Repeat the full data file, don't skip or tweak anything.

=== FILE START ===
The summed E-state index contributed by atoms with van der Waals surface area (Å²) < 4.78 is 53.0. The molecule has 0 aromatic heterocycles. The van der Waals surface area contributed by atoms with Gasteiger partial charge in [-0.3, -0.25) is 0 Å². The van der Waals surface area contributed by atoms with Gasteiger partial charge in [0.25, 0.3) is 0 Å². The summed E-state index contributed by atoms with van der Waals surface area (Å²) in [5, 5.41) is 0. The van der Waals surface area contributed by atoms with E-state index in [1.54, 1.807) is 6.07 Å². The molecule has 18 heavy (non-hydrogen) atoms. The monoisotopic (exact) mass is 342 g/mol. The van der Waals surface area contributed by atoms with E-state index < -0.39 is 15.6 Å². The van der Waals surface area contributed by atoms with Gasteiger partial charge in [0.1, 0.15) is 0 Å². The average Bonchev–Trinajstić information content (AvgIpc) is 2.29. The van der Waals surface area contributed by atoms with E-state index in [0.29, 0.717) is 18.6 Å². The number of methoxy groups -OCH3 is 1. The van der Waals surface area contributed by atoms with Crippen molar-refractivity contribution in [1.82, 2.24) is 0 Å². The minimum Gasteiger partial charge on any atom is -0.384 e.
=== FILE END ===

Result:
The summed E-state index contributed by atoms with van der Waals surface area (Å²) < 4.78 is 53.0. The molecule has 0 aromatic heterocycles. The van der Waals surface area contributed by atoms with Gasteiger partial charge in [-0.3, -0.25) is 0 Å². The van der Waals surface area contributed by atoms with Gasteiger partial charge in [0.25, 0.3) is 0 Å². The summed E-state index contributed by atoms with van der Waals surface area (Å²) in [5, 5.41) is 0. The van der Waals surface area contributed by atoms with E-state index in [1.54, 1.807) is 6.07 Å². The molecule has 18 heavy (non-hydrogen) atoms. The monoisotopic (exact) mass is 342 g/mol. The van der Waals surface area contributed by atoms with E-state index < -0.39 is 15.6 Å². The van der Waals surface area contributed by atoms with Gasteiger partial charge in [0.1, 0.15) is 0 Å². The average Bonchev–Trinajstić information content (AvgIpc) is 2.29. The van der Waals surface area contributed by atoms with E-state index in [0.29, 0.717) is 18.6 Å². The number of methoxy groups -OCH3 is 1. The van der Waals surface area contributed by atoms with Crippen molar-refractivity contribution in [1.82, 2.24) is 0 Å². The minimum Gasteiger partial charge on any atom is -0.384 e.